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Nearly Half of Russians Support Soviet-Nazi Non-Aggression Pact

Vyacheslav Molotov and Joachim von Ribbentrop, September 28, 1939 Public Domain (PD-USGov-Congress)

Nearly half of Russian citizens approve of 1939's Molotov-Ribbentrop Pact between the Soviet Union and Nazi Germany, a Levada Center poll released on Wednesday has found.

Thirteen percent of Levada’s respondents said they “definitely approve” of the pact, while 32 percent they “somewhat approve” of it.

A combined 17 percent said they “definitely” or “somewhat” disapprove of the treaty that the USSR and Nazi Germany signed on Aug. 23, 1939.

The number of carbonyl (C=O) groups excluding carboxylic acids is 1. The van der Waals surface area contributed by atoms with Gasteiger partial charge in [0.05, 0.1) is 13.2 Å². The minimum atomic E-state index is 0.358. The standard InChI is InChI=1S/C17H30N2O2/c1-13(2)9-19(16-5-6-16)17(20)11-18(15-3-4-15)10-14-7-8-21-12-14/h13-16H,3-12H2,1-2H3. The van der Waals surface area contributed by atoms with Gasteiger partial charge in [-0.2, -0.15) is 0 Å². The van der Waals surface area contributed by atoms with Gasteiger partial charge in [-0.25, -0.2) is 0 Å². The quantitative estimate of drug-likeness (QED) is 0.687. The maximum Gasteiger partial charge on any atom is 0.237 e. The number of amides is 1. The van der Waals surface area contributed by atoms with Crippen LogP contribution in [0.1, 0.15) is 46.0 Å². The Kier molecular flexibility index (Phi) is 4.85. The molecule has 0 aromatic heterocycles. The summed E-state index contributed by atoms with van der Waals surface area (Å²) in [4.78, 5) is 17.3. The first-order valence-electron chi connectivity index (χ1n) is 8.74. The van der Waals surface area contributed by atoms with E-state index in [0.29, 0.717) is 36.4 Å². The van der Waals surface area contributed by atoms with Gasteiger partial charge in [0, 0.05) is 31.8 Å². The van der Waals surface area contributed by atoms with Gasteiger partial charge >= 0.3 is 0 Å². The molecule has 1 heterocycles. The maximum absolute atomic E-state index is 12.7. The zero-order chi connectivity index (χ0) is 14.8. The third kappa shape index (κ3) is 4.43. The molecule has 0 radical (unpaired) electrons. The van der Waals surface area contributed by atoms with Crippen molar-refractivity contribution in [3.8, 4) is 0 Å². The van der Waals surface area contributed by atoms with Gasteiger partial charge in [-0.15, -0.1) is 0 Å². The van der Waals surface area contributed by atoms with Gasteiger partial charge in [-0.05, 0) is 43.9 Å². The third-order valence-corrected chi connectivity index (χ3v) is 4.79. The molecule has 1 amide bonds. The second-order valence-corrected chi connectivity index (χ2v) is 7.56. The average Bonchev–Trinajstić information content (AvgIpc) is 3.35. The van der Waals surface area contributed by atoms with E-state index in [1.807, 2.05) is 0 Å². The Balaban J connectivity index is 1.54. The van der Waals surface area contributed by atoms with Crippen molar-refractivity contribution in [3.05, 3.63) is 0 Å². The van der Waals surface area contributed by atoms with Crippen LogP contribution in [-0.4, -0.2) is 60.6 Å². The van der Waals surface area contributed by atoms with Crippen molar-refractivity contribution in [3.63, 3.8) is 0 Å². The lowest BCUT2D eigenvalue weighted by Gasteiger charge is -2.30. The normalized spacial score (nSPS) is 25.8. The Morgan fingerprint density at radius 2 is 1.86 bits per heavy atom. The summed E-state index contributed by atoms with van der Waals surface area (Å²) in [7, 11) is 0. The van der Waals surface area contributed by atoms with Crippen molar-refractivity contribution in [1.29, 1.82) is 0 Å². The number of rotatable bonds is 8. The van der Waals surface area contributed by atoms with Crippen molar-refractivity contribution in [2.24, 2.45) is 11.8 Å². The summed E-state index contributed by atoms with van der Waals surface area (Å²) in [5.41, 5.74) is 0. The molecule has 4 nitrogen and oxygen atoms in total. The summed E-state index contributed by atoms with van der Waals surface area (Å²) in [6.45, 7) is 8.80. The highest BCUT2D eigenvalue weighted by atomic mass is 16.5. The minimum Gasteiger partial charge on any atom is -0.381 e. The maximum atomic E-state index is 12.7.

Two-fifths of the 1,600 people polled said they had “heard of” the pact and “think that it happened in real life,” the survey revealed. One-third said they’ve never heard of it, while 17 percent said the pact was a “fake.” 

Named after the countries’ respective foreign ministers, the Molotov-Ribbentrop Pact delineated the Soviet and German spheres of interest in Eastern Europe.

President Vladimir Putin defended the pact in 2015, saying Moscow signed it after Western states snubbed its efforts to “create an anti-fascist bloc in Europe.” 

While serving as prime minister in 2009, however, he denounced the Molotov-Ribbentrop Pact calling it “collusion to solve one’s problems at others’ expense.”

Wednesday’s poll revealed a 5-percent drop in support for the Soviet-Nazi treaty from its peak in 2015. Levada conducted the latest poll across 48 Russian regions from Aug. 18 to Aug. 22, 2017.

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